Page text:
Nord Stream 2: German Leaders must end their Russia Cronyism
Bilder: Pressefoto SPD / Unplash / Pixabay; Bearbeitung: keepitliberal.de
Poisoned, then imprisoned – Alexei Navalny’s fate is sadly not uncommon. It fits a pattern of atrocities committed by the Russian regime – domestic and foreign. Bludgeoning of peaceful demonstrators, poisoning and imprisoning oppositionists, funding European far-right parties or annexing Crimea in open defiance of international law – the authoritarian spirit of Putin and his entourage is self-evident.
Still, there remain quite a few German politicians who portray a conspicuous lack of distance from the Kremlin. These are not exclusively far-right or far-left politicians. Paradoxically, these patterns also occur in the political center. Especially German Social Democrats (SPD) and Conservatives (CDU) have been making headlines in recent weeks as Russia’s apologists. SPD chairman Walter-Borjans and Mecklenburg-Vorpommern’s Minister President Schwesig (SPD) on the one hand, and the recently elected CDU chair Armin Laschet on the other. All of them are united in holding on to Nord Stream 2. They are consistently ignoring the Kremlin’s political crimes whilst defending the pipeline. Their arguments for the completion of the pipeline project, which is supposed to back up an already existing German Russian pipeline, exhibit an incredible audacity.
Walter-Borjans advocates: One should not confuse or associate Alexei Navalny’s misfortunes with Nord Stream 2. But Putin’s crimes and Nord Stream 2 are inseparable. Just as inseparable as the negotiation of free trade agreements and China’s crimes against the Uyghurs and Hong Kong are. Just as inseparable as arms exports to Saudi Arabia or Turkey and their foreign policy misdeeds are. International economic policy cannot ignore a given trade partners offenses. Freedom and human rights take precedence over business interests, especially in value based foreign policy. It is remarkable how Social Democrats, who otherwise loudly advocate measures as supply chain laws, consistently ignore this argument when discussing Nord Stream 2.
Even more remarkable are Schwesig’s statements. She correctly assumes that there would be less criticism concerning a pipeline from Scandinavia – she suspects “reservations” towards Russia. How come? It might be due to the simple fact that our Scandinavian partners are flawless democracies. Flawless democracies who do not poison, imprison, and murder opposition members. Trusted partners who do not have a penchant for expansive foreign policies. The very notion to compare Scandinavia to Russia is questionable at best. The attempt to discredit criticism of Russia as unobjective criticism of Nord Stream 2 in the same sentence is even more outrageous.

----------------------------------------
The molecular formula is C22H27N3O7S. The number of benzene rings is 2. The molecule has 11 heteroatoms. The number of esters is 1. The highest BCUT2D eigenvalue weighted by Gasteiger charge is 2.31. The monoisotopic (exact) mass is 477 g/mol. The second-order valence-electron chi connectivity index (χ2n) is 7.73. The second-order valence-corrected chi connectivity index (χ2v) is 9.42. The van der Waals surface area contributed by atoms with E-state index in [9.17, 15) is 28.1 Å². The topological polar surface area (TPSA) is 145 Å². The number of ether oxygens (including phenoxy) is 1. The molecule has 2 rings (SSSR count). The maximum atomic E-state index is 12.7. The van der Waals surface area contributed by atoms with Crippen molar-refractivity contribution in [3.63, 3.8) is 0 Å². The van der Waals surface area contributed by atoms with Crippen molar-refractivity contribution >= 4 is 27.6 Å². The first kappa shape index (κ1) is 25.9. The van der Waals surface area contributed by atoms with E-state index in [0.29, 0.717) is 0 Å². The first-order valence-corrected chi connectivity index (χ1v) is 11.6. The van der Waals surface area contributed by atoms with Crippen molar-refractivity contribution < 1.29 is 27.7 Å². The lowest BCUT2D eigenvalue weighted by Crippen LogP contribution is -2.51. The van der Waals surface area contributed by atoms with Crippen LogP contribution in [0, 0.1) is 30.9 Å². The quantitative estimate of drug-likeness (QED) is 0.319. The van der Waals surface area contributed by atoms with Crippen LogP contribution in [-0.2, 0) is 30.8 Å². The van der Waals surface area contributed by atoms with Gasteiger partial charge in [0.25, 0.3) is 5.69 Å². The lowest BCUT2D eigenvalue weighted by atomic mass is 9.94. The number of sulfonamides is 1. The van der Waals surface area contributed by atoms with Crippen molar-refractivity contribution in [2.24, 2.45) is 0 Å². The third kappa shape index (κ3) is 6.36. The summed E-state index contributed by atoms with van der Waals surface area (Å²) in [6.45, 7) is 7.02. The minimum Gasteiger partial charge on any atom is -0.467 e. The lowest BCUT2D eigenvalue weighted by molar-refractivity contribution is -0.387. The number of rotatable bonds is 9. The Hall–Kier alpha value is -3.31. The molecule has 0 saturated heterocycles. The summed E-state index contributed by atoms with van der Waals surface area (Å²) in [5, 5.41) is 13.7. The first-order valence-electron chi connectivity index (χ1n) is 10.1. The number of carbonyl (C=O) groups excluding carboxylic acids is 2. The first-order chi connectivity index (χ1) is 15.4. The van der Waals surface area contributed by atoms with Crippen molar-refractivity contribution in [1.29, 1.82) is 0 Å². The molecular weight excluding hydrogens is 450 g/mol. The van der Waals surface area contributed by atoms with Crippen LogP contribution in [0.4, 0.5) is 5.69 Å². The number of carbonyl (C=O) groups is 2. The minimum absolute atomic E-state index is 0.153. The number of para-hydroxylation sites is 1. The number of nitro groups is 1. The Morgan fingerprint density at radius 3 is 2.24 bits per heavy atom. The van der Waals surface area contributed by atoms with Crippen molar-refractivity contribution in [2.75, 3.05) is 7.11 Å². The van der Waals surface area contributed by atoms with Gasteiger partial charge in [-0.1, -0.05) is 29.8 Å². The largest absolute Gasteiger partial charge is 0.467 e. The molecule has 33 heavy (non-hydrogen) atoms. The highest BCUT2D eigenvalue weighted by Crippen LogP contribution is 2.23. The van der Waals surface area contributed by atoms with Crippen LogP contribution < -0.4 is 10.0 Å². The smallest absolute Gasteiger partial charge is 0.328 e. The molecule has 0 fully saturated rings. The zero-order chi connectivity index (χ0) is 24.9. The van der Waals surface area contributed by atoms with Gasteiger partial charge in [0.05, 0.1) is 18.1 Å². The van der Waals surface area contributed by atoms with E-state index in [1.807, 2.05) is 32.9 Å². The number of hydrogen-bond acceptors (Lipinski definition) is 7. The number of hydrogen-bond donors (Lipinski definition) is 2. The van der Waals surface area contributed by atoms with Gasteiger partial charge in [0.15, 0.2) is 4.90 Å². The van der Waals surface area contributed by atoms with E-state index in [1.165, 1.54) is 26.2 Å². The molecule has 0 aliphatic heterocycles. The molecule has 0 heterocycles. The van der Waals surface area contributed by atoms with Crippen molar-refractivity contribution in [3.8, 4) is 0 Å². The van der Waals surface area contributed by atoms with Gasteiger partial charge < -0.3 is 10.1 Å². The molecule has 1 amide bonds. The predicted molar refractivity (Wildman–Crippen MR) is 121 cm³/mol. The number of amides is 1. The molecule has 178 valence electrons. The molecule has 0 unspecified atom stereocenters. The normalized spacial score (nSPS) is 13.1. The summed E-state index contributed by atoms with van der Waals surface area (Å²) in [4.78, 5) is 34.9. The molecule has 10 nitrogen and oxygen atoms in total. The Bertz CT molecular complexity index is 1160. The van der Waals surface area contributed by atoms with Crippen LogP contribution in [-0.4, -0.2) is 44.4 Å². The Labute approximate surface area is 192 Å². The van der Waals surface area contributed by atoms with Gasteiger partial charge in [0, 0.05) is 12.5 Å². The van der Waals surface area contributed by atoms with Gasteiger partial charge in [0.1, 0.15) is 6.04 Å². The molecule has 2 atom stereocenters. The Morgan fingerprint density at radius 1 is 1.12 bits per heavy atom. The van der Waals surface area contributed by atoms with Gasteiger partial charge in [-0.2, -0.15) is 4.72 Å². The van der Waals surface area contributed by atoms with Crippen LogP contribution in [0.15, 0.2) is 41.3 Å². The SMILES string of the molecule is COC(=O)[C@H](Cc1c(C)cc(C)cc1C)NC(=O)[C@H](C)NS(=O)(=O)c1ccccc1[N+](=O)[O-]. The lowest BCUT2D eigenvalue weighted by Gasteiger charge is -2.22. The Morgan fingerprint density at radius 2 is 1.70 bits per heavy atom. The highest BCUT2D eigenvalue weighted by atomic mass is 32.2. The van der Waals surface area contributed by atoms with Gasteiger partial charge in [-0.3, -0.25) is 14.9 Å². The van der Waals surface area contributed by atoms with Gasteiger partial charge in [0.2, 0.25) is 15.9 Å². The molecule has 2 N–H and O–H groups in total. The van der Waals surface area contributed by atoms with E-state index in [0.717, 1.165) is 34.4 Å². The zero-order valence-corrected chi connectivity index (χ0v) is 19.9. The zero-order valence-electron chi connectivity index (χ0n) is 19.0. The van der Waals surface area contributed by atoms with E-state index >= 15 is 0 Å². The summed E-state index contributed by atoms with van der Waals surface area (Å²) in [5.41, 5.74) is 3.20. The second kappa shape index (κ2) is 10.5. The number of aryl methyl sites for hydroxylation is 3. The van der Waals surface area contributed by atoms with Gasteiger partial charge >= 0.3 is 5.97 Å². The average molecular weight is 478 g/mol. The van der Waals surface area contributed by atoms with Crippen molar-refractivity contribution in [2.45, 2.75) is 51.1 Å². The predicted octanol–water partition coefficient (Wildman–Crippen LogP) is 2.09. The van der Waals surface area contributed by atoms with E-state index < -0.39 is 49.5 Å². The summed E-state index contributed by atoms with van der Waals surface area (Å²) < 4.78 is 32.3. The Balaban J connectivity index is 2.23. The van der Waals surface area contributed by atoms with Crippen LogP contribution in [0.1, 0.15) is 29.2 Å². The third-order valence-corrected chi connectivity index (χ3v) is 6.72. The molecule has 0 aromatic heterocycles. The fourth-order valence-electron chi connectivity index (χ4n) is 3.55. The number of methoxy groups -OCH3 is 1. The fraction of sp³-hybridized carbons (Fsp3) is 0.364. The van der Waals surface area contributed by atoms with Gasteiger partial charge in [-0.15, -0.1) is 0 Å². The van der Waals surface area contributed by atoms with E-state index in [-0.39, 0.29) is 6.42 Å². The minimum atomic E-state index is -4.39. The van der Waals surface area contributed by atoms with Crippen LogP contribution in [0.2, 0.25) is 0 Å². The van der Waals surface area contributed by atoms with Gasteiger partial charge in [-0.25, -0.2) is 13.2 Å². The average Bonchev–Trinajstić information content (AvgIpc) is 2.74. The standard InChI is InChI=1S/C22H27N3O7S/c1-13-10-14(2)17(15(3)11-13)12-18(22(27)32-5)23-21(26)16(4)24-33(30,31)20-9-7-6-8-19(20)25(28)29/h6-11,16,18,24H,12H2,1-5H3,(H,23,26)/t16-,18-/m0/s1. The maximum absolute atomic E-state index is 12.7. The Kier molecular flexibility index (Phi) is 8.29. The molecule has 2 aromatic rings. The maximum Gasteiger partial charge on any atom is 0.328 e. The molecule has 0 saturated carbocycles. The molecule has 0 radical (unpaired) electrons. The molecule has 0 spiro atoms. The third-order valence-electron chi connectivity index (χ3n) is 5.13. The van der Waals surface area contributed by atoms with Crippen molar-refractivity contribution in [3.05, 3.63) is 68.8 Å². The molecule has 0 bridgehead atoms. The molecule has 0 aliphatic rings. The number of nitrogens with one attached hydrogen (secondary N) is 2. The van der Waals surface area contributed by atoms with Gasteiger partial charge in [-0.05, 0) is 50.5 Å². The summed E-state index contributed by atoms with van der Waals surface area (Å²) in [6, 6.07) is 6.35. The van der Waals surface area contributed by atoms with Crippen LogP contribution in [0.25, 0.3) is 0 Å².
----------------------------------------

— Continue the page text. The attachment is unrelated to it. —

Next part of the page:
Just as interesting: The comments by the up-and-coming social democrat Lilly Blaudszun (SPD). Who is affiliated with Schwesig (SPD). Blaudszun cites polls from Mecklenburg-Vorpommern on Nord Stream 2 as a general argument in favor of building the pipeline. Positive polls in federal states are great and, in this case, unsurprising, because Mecklenburg-Vorpommern and many of it’s 1,6 Million citizens stand to profit greatly from the pipeline. Polling a fraction of Germany’s citizens to justify decisions on key geopolitical issues seems to be the social democratic form of nationalism.
Blaudszun’s statement that no one in Mecklenburg-Vorpommern would be interested in the controversy surrounding the project fits the picture. One should be able to expect more from Young Socialists (editor’s note: German “Jusos”, the SPD’s youth organization), who otherwise attract attention with slogans such as “no nations no borders”. Referring to local survey results, instead of addressing the concerns of our (Eastern) European partners, ultimately only shows that the pro-European stance of some Social Democrats is a mere facade. When push comes to shove, they prefer hiding behind nationalist straw man arguments. The voting behavior in the European Parliament, in which a cross front of CDU, far-right AfD, far-left Die Linke and SPD voted against an immediate construction stop of the pipeline, also fits these circumstances. Germanys national solo effort is best exemplified by the fact that most of the votes opposing the stop came from Germany itself.
Is it naive nostalgia for the social-liberal détente in the 1970s? Is it a pure focus on economic interests and jobs? Is it the feeble yearning for a strongman leader like Putin? The motives are certainly diverse, but what is striking is the double standard which characterizes particularly the left-wing’s defense. Anyone who stands behind Russia’s interests as an “anti-fascist” cannot be an anti-fascist. Anyone who defends Gazprom pipelines as an “anti-fascist” must know that this money will later be used to finance radical right-wing parties in Europe. Cuddling up to Russia and anti-fascism are a blatant contradiction. Such double standards are to be expected from the far-left (Die Linke), but quite surprising for Social Democrats.
At this time Russia is on strike: against Putin and his followers and for Navalny’s freedom. The relentless crackdown on peaceful protests proves once again: the authoritarian spirit of the Kremlin dominates Russia. The protesters deserve and need our support – Russian pipelines as well as Putin and his oligarchs do not. The fight for freedom and human rights does not end at national borders.
About the Author
Niko mainly focuses on education, chances of advancement and European politics. He is an 18-year-old student from Baden-Württemberg, Germany. Niko is a member of German Free Democratic Party and their youth organization.